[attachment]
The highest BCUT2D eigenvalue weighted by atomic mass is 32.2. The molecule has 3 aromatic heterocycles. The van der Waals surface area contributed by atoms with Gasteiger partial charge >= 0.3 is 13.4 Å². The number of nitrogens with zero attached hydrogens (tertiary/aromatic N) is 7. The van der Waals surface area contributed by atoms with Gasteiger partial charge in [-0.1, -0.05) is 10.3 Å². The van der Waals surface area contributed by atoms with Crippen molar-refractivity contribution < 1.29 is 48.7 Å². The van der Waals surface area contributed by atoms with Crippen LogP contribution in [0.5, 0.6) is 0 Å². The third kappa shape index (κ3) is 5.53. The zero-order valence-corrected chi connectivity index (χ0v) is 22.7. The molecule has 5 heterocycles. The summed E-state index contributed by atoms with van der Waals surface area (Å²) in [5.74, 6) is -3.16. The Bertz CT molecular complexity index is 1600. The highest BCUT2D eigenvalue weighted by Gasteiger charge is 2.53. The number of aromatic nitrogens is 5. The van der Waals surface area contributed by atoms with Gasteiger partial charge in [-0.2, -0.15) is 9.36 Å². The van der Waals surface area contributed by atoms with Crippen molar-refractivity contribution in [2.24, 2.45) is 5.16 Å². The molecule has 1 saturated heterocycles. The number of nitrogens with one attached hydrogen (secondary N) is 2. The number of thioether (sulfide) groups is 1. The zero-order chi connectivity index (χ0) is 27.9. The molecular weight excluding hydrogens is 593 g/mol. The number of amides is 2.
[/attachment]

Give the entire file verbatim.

The highest BCUT2D eigenvalue weighted by atomic mass is 32.2. The molecule has 3 aromatic heterocycles. The van der Waals surface area contributed by atoms with Gasteiger partial charge >= 0.3 is 13.4 Å². The number of nitrogens with zero attached hydrogens (tertiary/aromatic N) is 7. The van der Waals surface area contributed by atoms with Gasteiger partial charge in [-0.1, -0.05) is 10.3 Å². The van der Waals surface area contributed by atoms with Crippen molar-refractivity contribution < 1.29 is 48.7 Å². The van der Waals surface area contributed by atoms with Crippen LogP contribution in [0.5, 0.6) is 0 Å². The third kappa shape index (κ3) is 5.53. The zero-order valence-corrected chi connectivity index (χ0v) is 22.7. The molecule has 5 heterocycles. The summed E-state index contributed by atoms with van der Waals surface area (Å²) in [5.74, 6) is -3.16. The Bertz CT molecular complexity index is 1600. The highest BCUT2D eigenvalue weighted by Gasteiger charge is 2.53. The number of aromatic nitrogens is 5. The van der Waals surface area contributed by atoms with Gasteiger partial charge in [-0.2, -0.15) is 9.36 Å². The van der Waals surface area contributed by atoms with Crippen molar-refractivity contribution in [2.24, 2.45) is 5.16 Å². The molecule has 1 saturated heterocycles. The number of nitrogens with one attached hydrogen (secondary N) is 2. The number of thioether (sulfide) groups is 1. The zero-order chi connectivity index (χ0) is 27.9. The molecular weight excluding hydrogens is 593 g/mol. The number of amides is 2.